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Front Biosci. 2003 May 1;8:d900-11.

Cellular signalling mechanisms of neural cell adhesion molecules.

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  • 1Department of Biochemistry Biophysics, 505 Mary Ellen Jones Bldg, CB#7260, University of North Carolina School of Medicine, Chapel Hill, NC 27599-7260, USA.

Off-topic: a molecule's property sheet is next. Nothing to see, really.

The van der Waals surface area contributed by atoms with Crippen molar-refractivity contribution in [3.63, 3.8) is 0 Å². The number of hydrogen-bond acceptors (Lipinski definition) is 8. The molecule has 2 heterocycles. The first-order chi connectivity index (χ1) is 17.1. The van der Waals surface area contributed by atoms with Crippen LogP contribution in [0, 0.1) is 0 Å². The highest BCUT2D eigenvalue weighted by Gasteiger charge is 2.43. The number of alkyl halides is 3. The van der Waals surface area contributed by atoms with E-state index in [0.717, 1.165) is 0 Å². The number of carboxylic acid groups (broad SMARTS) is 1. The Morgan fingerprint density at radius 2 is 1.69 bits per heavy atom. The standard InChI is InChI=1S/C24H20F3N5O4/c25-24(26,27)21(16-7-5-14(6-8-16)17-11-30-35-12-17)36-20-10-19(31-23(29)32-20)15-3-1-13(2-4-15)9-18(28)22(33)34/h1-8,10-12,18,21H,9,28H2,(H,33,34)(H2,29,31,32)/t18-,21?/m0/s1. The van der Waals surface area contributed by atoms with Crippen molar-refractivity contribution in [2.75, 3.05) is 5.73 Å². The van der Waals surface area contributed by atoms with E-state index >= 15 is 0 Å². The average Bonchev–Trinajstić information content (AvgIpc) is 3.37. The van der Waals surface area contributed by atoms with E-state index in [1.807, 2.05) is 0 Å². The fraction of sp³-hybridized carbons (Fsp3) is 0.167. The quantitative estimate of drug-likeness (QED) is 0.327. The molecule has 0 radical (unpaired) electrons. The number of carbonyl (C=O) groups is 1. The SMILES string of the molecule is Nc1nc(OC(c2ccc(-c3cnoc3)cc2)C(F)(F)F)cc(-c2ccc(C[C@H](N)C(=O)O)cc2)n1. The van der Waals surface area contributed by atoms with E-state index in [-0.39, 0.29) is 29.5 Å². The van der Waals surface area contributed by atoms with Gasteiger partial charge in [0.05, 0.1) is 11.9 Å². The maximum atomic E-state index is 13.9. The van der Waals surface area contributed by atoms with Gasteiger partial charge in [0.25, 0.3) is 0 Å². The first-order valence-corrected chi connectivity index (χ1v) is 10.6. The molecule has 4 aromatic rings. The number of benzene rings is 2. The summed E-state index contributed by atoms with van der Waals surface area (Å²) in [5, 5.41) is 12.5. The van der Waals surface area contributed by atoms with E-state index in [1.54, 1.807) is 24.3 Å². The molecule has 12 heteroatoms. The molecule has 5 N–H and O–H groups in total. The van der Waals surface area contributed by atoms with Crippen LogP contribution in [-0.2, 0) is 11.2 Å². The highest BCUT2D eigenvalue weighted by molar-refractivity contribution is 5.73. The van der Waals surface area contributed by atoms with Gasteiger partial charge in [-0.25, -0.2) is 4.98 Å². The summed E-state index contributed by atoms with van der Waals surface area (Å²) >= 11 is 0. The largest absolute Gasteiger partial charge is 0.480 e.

Neural cell adhesion molecules of the immunoglobulin superfamily are multidomain proteins involved in important cellular events pertinent to development and adult neurological function. This review attempts to give a concise overview of the complex intracellular signaling pathways enabling neural cell adhesion molecules NCAM and L1 to regulate axon growth, guidance, and synaptic plasticity. Recent research findings suggest that these molecules signal in part through integrins leading to cytoskeletal rearrangements locally in the growth cone or cell leading edge, and to MAP kinase, which has the potential to cause gene expression changes in the nucleus. Abnormal expression of NCAM on human chromosome 11q23 has been linked to schizophrenia in humans, a multigenic disease believed to be of neurodevelopmental origin. L1 at Xq28 is the target for mutation in a complex mental retardation disorder termed the L1 syndrome (also sometimes referred to as CRASH syndrome). Thus a full understanding of the mechanism of NCAM and L1 function will contribute to understanding both normal brain development and pathologies associated with cognitive dysfunction in schizophrenia and mental retardation.

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